The researchers said 39 of the 54 managers they interviewed said society misunderstands their occupations. Managers try to remedy such misperceptions when they train new workers, help them make sense of what they are doing, teach them how to deal with outsiders' attitudes and provide role models.

"To the extent that individual normalizing tactics are in fact institutionalized at the group level, it may be largely through the efforts of managers," the study states. "Moreover, managers are typically more experienced than frontline workers and may thus serve as knowledgeable informants." Managerial guidance helps "dirty workers" rationalize what they do, and good managers put workers in a psychological position to individually find ways to feel good about their work.

The research findings were echoed in documentary filmmakers Tim Nackashi and David Sampliner's "Dirty Work," which was named best documentary feature at the 2004 Atlanta Film Festival and was an official selection at the Sundance Film Festival. The film follows a septic tank pumper who views himself as an anthropologist of sorts, a bull semen collector who takes pride in being a staunch ally of the family farmer and an embalmer who is a self-styled "restorative artist."

The study by Ashforth and his colleagues cites the examples of an exterminator who elevates his profession by developing an expertise in identifying various types of pests and insects, and that of a manure spreader who speaks of his autonomy and enjoyment of being outdoors. Such occupational recalibration is an essential survival tactic. "Reframing infuses the work with positive value and/or negates its negative value," the researchers state.

For example, a manager of animal control officers is quoted as follows: "I tell all of them you have to find something you really, really like about this job, something that makes you feel good inside, whether it would be placing a dog with some little kid or making some family happy that they found this perfect pet. Because there's a lot of bad aspects to this job."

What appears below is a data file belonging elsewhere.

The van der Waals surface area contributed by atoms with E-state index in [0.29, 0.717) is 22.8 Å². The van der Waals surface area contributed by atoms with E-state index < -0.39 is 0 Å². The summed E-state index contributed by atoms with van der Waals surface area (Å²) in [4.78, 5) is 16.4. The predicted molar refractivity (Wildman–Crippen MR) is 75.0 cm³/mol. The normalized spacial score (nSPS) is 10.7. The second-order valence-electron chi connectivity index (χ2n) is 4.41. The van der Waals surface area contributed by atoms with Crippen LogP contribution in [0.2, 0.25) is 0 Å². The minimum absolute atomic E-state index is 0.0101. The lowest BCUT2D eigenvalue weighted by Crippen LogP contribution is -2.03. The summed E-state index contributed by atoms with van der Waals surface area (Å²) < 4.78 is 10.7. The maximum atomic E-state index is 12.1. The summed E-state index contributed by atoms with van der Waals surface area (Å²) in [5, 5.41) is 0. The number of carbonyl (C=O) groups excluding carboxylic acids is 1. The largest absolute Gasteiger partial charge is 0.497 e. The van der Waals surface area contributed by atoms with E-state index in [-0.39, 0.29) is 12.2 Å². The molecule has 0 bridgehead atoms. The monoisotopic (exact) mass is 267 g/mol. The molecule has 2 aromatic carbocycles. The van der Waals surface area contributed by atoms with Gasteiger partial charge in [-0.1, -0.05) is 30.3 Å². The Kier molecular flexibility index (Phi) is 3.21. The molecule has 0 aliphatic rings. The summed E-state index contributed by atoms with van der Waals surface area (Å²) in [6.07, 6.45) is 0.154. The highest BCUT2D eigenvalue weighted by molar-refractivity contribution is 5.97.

A collection agent's manager makes this statement: "A lot of people don't realize that collectors are there to help the customers, not to hassle them or harass them, which is a word I hear a lot. Once the customer finally realized that, 'Hey, we're here to help you get out of your financial difficulty,' their perception changed significantly from bad guy to 'Wow, you guys really are helpful. Thank you.' "

"Although society may fairly or unfairly brand certain occupations as physically, socially, or morally tainted," the study by Ashforth and his colleagues concludes, "the managers of such occupations articulated an impressive array of techniques for normalizing the taint. It is through normalizing that occupational members are able to derive pride and identification from jobs that society necessitates but then sanctimoniously disavows."

So-called dirty workers and their managers face a constant struggle for validation as they provide essential services everyone depends on.The researchers discovered four types of practices that normalize taint: